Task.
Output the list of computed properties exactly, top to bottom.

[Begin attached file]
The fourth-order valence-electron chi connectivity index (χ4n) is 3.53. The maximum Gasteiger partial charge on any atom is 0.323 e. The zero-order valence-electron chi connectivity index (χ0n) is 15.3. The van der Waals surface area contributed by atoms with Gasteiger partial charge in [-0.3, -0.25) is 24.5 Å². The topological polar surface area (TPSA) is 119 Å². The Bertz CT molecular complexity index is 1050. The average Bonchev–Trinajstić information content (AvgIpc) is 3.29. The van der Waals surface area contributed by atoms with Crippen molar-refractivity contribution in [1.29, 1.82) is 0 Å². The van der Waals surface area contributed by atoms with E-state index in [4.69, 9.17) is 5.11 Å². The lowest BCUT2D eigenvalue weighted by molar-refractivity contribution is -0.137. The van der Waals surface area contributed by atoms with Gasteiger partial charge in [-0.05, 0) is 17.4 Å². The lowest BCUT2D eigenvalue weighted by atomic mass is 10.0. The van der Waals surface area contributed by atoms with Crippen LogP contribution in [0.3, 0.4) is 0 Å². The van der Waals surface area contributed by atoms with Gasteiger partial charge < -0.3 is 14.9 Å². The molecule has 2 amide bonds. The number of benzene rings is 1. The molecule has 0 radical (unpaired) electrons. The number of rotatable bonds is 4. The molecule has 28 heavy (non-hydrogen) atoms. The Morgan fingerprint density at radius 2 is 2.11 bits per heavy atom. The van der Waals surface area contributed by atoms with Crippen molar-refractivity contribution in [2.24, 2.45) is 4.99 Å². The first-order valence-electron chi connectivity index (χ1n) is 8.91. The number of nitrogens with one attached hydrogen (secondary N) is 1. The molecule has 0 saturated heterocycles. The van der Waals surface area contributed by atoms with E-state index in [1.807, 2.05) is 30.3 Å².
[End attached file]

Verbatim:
The fourth-order valence-electron chi connectivity index (χ4n) is 3.53. The maximum Gasteiger partial charge on any atom is 0.323 e. The zero-order valence-electron chi connectivity index (χ0n) is 15.3. The van der Waals surface area contributed by atoms with Gasteiger partial charge in [-0.3, -0.25) is 24.5 Å². The topological polar surface area (TPSA) is 119 Å². The Bertz CT molecular complexity index is 1050. The average Bonchev–Trinajstić information content (AvgIpc) is 3.29. The van der Waals surface area contributed by atoms with Crippen molar-refractivity contribution in [1.29, 1.82) is 0 Å². The van der Waals surface area contributed by atoms with E-state index in [4.69, 9.17) is 5.11 Å². The lowest BCUT2D eigenvalue weighted by molar-refractivity contribution is -0.137. The van der Waals surface area contributed by atoms with Gasteiger partial charge in [-0.05, 0) is 17.4 Å². The lowest BCUT2D eigenvalue weighted by atomic mass is 10.0. The van der Waals surface area contributed by atoms with Crippen LogP contribution in [0.3, 0.4) is 0 Å². The van der Waals surface area contributed by atoms with Gasteiger partial charge < -0.3 is 14.9 Å². The molecule has 2 amide bonds. The number of benzene rings is 1. The molecule has 0 radical (unpaired) electrons. The number of rotatable bonds is 4. The molecule has 28 heavy (non-hydrogen) atoms. The Morgan fingerprint density at radius 2 is 2.11 bits per heavy atom. The van der Waals surface area contributed by atoms with Crippen molar-refractivity contribution in [2.24, 2.45) is 4.99 Å². The first-order valence-electron chi connectivity index (χ1n) is 8.91. The number of nitrogens with one attached hydrogen (secondary N) is 1. The molecule has 0 saturated heterocycles. The van der Waals surface area contributed by atoms with E-state index in [1.807, 2.05) is 30.3 Å².